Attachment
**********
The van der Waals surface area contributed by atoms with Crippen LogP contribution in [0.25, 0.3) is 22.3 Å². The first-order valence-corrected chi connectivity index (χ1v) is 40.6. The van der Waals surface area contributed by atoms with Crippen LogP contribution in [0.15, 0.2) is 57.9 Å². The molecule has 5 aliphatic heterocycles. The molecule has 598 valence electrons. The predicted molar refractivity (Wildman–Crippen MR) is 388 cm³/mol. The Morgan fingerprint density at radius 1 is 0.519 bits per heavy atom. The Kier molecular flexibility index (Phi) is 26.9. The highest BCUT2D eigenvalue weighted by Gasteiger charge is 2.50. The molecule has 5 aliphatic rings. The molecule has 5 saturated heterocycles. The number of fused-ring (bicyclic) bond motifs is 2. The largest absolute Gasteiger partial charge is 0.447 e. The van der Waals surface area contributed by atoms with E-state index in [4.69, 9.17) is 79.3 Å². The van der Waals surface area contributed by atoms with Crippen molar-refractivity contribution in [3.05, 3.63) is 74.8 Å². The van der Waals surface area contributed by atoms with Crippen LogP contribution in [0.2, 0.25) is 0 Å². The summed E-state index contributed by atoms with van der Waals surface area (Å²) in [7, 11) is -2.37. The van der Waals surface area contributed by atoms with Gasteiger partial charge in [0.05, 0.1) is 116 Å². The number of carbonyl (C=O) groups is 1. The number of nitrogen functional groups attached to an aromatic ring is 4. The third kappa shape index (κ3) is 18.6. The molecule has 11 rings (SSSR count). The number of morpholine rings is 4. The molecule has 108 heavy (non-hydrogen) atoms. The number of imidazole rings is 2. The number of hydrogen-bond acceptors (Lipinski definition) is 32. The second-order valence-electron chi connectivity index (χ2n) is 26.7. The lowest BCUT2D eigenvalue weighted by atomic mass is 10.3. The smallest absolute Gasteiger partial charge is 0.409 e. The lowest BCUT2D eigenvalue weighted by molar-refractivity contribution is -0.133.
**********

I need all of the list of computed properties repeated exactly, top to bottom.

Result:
The van der Waals surface area contributed by atoms with Crippen LogP contribution in [0.25, 0.3) is 22.3 Å². The first-order valence-corrected chi connectivity index (χ1v) is 40.6. The van der Waals surface area contributed by atoms with Crippen LogP contribution in [0.15, 0.2) is 57.9 Å². The molecule has 5 aliphatic heterocycles. The molecule has 598 valence electrons. The predicted molar refractivity (Wildman–Crippen MR) is 388 cm³/mol. The Morgan fingerprint density at radius 1 is 0.519 bits per heavy atom. The Kier molecular flexibility index (Phi) is 26.9. The highest BCUT2D eigenvalue weighted by Gasteiger charge is 2.50. The molecule has 5 aliphatic rings. The molecule has 5 saturated heterocycles. The number of fused-ring (bicyclic) bond motifs is 2. The largest absolute Gasteiger partial charge is 0.447 e. The van der Waals surface area contributed by atoms with E-state index in [4.69, 9.17) is 79.3 Å². The van der Waals surface area contributed by atoms with Crippen molar-refractivity contribution in [3.05, 3.63) is 74.8 Å². The van der Waals surface area contributed by atoms with Crippen LogP contribution in [0.2, 0.25) is 0 Å². The summed E-state index contributed by atoms with van der Waals surface area (Å²) in [7, 11) is -2.37. The van der Waals surface area contributed by atoms with Gasteiger partial charge in [0.05, 0.1) is 116 Å². The number of carbonyl (C=O) groups is 1. The number of nitrogen functional groups attached to an aromatic ring is 4. The third kappa shape index (κ3) is 18.6. The molecule has 11 rings (SSSR count). The number of morpholine rings is 4. The molecule has 108 heavy (non-hydrogen) atoms. The number of imidazole rings is 2. The number of hydrogen-bond acceptors (Lipinski definition) is 32. The second-order valence-electron chi connectivity index (χ2n) is 26.7. The lowest BCUT2D eigenvalue weighted by atomic mass is 10.3. The smallest absolute Gasteiger partial charge is 0.409 e. The lowest BCUT2D eigenvalue weighted by molar-refractivity contribution is -0.133.